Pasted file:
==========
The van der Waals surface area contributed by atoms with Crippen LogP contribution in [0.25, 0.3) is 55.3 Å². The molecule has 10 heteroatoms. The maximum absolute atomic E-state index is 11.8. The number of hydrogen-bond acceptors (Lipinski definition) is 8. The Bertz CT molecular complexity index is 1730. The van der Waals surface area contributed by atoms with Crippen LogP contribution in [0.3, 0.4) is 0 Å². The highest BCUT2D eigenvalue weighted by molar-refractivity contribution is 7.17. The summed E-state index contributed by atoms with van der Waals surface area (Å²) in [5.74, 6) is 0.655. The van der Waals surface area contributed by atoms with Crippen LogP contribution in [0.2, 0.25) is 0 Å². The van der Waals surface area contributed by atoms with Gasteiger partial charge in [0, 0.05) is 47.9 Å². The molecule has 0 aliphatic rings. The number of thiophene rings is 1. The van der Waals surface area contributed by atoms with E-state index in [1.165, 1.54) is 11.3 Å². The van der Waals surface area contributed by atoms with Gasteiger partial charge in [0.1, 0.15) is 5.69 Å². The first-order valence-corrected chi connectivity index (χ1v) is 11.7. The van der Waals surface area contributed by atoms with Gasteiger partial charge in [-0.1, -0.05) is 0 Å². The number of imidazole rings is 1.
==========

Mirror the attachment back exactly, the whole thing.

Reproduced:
The van der Waals surface area contributed by atoms with Crippen LogP contribution in [0.25, 0.3) is 55.3 Å². The molecule has 10 heteroatoms. The maximum absolute atomic E-state index is 11.8. The number of hydrogen-bond acceptors (Lipinski definition) is 8. The Bertz CT molecular complexity index is 1730. The van der Waals surface area contributed by atoms with Crippen LogP contribution in [0.3, 0.4) is 0 Å². The highest BCUT2D eigenvalue weighted by molar-refractivity contribution is 7.17. The summed E-state index contributed by atoms with van der Waals surface area (Å²) in [5.74, 6) is 0.655. The van der Waals surface area contributed by atoms with Crippen LogP contribution in [0.2, 0.25) is 0 Å². The van der Waals surface area contributed by atoms with Gasteiger partial charge in [0, 0.05) is 47.9 Å². The molecule has 0 aliphatic rings. The number of thiophene rings is 1. The van der Waals surface area contributed by atoms with E-state index in [1.165, 1.54) is 11.3 Å². The van der Waals surface area contributed by atoms with Gasteiger partial charge in [0.1, 0.15) is 5.69 Å². The first-order valence-corrected chi connectivity index (χ1v) is 11.7. The van der Waals surface area contributed by atoms with Gasteiger partial charge in [-0.1, -0.05) is 0 Å². The number of imidazole rings is 1.